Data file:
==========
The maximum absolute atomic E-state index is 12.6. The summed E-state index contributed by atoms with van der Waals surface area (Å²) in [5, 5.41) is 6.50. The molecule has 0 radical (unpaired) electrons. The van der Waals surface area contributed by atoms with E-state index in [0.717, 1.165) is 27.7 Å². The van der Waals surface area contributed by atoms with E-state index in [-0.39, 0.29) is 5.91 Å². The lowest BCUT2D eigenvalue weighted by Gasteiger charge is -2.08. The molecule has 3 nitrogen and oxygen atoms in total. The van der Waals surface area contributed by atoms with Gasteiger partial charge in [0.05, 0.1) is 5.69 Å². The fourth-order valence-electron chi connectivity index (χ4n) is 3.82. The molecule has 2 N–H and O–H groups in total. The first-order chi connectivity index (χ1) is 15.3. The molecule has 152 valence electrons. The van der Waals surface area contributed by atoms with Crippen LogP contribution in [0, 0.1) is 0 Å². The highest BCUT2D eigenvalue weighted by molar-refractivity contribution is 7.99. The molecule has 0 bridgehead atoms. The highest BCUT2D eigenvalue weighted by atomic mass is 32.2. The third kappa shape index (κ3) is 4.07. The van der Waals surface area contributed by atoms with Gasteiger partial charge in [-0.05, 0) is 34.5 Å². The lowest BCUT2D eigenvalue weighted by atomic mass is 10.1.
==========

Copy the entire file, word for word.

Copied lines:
The maximum absolute atomic E-state index is 12.6. The summed E-state index contributed by atoms with van der Waals surface area (Å²) in [5, 5.41) is 6.50. The molecule has 0 radical (unpaired) electrons. The van der Waals surface area contributed by atoms with E-state index in [0.717, 1.165) is 27.7 Å². The van der Waals surface area contributed by atoms with E-state index in [-0.39, 0.29) is 5.91 Å². The lowest BCUT2D eigenvalue weighted by Gasteiger charge is -2.08. The molecule has 3 nitrogen and oxygen atoms in total. The van der Waals surface area contributed by atoms with Gasteiger partial charge in [0.05, 0.1) is 5.69 Å². The fourth-order valence-electron chi connectivity index (χ4n) is 3.82. The molecule has 2 N–H and O–H groups in total. The first-order chi connectivity index (χ1) is 15.3. The molecule has 152 valence electrons. The van der Waals surface area contributed by atoms with Crippen LogP contribution in [0, 0.1) is 0 Å². The highest BCUT2D eigenvalue weighted by molar-refractivity contribution is 7.99. The molecule has 0 bridgehead atoms. The highest BCUT2D eigenvalue weighted by atomic mass is 32.2. The third kappa shape index (κ3) is 4.07. The van der Waals surface area contributed by atoms with Gasteiger partial charge in [-0.05, 0) is 34.5 Å². The lowest BCUT2D eigenvalue weighted by atomic mass is 10.1.